Gray, Washington and DeShields could not be reached for comment.
After Mavunga’s release, Hatchell said in a statement that discussion about the future of the program was premature.
“There has been a lot of speculation surrounding our program in recent weeks, and that’s all that it is — speculation,” Hatchell said.
Despite Hatchell’s statement, several pundits have pointed to the NCAA investigation and the Notice of Allegations as the main culprits for why players have decided to leave the program.
“This is the period you go through ... where (the NCAA) holds a dagger over your head,” said Brian Barbour, who has blogged about UNC athletics for over nine years. “People, in a reaction to what that dagger might bring, do things like transfer or don’t commit to the school in general. And this is massive, because it’s actual penalties before you get to the penalty phase.”
Jacqueline Koss, who says she has been a colleague of Hatchell’s for over 40 years, said that UNC’s administration, perhaps with pressure from players’ parents, may have coerced Hatchell into granting the releases.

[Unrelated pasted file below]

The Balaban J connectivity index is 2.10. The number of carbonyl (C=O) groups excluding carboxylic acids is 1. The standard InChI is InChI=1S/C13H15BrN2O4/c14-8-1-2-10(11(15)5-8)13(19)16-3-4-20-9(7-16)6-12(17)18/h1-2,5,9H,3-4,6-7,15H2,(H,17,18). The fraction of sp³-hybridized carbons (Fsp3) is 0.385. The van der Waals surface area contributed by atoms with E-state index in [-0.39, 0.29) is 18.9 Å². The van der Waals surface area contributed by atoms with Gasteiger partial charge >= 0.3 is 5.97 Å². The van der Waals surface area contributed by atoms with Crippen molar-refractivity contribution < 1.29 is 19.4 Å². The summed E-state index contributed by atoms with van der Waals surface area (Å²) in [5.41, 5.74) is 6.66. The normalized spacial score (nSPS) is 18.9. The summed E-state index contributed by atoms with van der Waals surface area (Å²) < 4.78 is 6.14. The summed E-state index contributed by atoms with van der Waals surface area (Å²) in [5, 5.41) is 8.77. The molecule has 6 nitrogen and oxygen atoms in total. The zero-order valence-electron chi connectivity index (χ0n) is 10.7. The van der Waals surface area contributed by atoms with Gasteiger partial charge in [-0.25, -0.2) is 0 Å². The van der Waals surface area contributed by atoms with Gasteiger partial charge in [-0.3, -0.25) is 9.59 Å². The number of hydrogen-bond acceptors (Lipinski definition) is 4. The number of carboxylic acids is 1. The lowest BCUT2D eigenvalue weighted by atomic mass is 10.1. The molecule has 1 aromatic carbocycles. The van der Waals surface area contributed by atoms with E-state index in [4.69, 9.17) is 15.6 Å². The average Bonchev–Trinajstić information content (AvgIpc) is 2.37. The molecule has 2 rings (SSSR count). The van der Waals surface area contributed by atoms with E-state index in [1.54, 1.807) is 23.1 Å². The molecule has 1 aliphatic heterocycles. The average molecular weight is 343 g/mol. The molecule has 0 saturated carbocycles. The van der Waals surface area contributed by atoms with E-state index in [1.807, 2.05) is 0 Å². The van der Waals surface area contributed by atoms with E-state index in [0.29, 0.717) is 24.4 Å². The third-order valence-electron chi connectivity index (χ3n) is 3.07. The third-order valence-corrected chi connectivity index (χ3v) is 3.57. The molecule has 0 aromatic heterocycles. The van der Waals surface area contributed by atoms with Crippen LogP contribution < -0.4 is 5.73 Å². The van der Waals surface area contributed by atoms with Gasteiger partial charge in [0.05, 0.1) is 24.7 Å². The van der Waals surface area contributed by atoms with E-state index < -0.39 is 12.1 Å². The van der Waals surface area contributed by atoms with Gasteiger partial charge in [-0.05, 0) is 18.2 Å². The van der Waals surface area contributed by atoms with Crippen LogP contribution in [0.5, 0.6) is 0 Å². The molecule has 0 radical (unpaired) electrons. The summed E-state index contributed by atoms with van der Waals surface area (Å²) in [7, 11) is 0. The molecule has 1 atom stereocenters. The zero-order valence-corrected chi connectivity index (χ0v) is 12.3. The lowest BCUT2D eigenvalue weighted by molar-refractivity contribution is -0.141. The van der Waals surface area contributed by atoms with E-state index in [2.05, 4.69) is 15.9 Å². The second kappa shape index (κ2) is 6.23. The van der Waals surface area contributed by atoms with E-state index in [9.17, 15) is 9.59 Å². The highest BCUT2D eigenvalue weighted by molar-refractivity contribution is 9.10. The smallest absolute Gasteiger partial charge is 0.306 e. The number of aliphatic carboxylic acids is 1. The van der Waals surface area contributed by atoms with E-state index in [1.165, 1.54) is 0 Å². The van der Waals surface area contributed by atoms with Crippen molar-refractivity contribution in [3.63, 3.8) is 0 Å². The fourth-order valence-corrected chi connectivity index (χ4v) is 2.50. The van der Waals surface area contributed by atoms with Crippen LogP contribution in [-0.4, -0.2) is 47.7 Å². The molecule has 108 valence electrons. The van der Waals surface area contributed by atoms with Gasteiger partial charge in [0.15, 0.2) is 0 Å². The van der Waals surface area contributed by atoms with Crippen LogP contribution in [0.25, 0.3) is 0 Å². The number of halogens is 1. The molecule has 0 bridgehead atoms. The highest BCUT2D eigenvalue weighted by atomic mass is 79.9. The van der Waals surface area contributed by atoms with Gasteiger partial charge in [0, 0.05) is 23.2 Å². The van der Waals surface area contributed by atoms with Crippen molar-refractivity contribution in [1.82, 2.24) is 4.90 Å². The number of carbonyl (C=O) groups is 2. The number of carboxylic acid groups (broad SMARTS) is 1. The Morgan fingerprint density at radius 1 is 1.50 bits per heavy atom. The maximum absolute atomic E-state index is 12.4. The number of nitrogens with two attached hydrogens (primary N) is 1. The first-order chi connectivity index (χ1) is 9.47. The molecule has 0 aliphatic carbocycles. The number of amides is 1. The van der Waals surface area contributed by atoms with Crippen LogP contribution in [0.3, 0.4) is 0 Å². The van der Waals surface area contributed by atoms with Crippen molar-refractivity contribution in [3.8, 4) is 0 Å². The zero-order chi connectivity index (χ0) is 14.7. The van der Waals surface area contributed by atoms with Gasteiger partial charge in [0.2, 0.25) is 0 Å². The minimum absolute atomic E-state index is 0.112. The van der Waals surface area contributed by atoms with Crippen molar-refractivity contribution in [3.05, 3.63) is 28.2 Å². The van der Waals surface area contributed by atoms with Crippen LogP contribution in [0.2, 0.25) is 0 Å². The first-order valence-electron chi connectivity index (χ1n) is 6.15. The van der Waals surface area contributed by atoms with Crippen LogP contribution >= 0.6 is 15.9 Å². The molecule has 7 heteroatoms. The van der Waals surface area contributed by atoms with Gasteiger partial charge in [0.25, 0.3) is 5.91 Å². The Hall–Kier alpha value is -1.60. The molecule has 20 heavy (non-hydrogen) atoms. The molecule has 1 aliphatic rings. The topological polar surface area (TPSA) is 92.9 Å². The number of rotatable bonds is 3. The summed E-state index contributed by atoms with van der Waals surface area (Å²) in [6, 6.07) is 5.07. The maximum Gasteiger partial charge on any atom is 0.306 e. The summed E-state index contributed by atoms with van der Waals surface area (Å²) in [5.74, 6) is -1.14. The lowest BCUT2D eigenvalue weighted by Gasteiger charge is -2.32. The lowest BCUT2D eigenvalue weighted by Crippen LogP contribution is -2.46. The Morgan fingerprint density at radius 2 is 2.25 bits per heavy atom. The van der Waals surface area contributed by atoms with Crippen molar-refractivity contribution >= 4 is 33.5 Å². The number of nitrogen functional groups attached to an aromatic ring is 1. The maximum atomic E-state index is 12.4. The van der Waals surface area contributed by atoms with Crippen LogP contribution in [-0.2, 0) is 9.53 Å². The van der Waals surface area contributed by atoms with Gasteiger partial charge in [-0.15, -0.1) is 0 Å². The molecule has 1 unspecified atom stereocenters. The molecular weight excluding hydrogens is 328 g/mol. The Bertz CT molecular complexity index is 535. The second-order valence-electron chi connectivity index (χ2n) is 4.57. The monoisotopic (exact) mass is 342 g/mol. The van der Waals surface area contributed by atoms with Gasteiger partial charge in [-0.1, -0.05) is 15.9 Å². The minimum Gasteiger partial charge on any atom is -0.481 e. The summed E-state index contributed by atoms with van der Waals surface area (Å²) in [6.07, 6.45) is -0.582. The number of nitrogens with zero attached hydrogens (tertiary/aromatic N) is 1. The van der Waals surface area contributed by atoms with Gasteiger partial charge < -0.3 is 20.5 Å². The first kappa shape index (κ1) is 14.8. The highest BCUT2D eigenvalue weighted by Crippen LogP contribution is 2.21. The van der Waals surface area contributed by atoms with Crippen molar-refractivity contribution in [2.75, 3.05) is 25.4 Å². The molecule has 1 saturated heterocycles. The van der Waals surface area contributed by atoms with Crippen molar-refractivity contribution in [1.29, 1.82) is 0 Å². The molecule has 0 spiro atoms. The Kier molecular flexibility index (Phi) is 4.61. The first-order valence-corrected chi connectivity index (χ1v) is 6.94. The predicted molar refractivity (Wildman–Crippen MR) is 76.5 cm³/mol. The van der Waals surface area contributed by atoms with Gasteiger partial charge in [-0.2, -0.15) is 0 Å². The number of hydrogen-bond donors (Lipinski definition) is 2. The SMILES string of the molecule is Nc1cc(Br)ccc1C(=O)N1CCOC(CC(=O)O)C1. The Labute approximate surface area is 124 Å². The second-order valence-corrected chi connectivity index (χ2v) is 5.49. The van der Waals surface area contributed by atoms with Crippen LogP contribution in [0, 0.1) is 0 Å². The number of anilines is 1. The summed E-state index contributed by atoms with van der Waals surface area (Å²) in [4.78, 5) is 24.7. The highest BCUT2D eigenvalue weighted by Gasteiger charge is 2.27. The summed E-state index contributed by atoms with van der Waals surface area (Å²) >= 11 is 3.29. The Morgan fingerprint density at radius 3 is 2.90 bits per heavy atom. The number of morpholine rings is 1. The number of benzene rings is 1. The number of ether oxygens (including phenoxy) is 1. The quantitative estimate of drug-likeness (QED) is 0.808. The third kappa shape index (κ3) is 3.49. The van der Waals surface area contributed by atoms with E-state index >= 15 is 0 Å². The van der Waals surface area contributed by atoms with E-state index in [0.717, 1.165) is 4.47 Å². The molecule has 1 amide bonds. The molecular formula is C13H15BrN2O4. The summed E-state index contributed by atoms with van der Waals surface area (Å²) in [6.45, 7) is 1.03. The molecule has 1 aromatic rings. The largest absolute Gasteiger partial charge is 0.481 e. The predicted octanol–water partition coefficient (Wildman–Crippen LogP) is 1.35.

“Sylvia is far, far too successful and too intelligent to have wanted to allow that to happen,” she said.
Dan Bruton, a former assistant women’s basketball coach at San Diego Mesa College and a sports marketing professor at the University of San Diego, said he wouldn’t be surprised if other players decided to leave.
“A year ago, the upside of that team looked great, you know — young players, really good players, more players coming in — and now ... it’s certainly not what those girls signed up for,” he said.
Barbour said the effects on the program’s future recruiting classes could be alarming.
“As for what goes on in the class of 2017, the class of 2018, yeah I think those classes are pretty well toast,” he said. “Hatchell can tell recruits, she can say that she’s going to be there, but we have no way of knowing what’s going to happen to her.”